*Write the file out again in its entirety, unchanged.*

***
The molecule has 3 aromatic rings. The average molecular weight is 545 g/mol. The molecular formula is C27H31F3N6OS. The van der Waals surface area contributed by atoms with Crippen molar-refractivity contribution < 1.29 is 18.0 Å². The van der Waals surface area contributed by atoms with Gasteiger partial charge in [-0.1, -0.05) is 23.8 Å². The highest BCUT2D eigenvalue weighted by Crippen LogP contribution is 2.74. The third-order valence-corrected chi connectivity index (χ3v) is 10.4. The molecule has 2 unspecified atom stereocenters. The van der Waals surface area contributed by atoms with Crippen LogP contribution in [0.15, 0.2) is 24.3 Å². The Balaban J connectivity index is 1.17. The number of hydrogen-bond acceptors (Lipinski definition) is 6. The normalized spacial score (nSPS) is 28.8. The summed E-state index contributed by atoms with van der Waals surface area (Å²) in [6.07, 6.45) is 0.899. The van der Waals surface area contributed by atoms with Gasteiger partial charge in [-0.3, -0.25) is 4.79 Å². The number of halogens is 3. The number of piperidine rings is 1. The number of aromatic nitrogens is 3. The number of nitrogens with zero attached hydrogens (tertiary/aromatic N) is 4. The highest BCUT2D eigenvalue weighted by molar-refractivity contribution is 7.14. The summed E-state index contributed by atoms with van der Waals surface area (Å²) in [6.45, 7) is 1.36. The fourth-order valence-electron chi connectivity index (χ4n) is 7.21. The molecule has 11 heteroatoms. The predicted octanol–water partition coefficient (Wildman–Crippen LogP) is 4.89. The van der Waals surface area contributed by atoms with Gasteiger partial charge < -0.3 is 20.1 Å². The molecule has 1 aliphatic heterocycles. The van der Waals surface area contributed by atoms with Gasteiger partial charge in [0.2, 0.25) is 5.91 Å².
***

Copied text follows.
The molecule has 3 aromatic rings. The average molecular weight is 545 g/mol. The molecular formula is C27H31F3N6OS. The van der Waals surface area contributed by atoms with Crippen molar-refractivity contribution < 1.29 is 18.0 Å². The van der Waals surface area contributed by atoms with Gasteiger partial charge in [-0.1, -0.05) is 23.8 Å². The highest BCUT2D eigenvalue weighted by Crippen LogP contribution is 2.74. The third-order valence-corrected chi connectivity index (χ3v) is 10.4. The molecule has 2 unspecified atom stereocenters. The van der Waals surface area contributed by atoms with Crippen LogP contribution in [0.15, 0.2) is 24.3 Å². The Balaban J connectivity index is 1.17. The number of hydrogen-bond acceptors (Lipinski definition) is 6. The normalized spacial score (nSPS) is 28.8. The summed E-state index contributed by atoms with van der Waals surface area (Å²) in [6.07, 6.45) is 0.899. The van der Waals surface area contributed by atoms with Gasteiger partial charge in [-0.3, -0.25) is 4.79 Å². The number of halogens is 3. The number of piperidine rings is 1. The number of aromatic nitrogens is 3. The number of nitrogens with zero attached hydrogens (tertiary/aromatic N) is 4. The highest BCUT2D eigenvalue weighted by molar-refractivity contribution is 7.14. The summed E-state index contributed by atoms with van der Waals surface area (Å²) in [6.45, 7) is 1.36. The fourth-order valence-electron chi connectivity index (χ4n) is 7.21. The molecule has 11 heteroatoms. The predicted octanol–water partition coefficient (Wildman–Crippen LogP) is 4.89. The van der Waals surface area contributed by atoms with Gasteiger partial charge < -0.3 is 20.1 Å². The molecule has 1 aliphatic heterocycles. The van der Waals surface area contributed by atoms with Gasteiger partial charge in [0.2, 0.25) is 5.91 Å².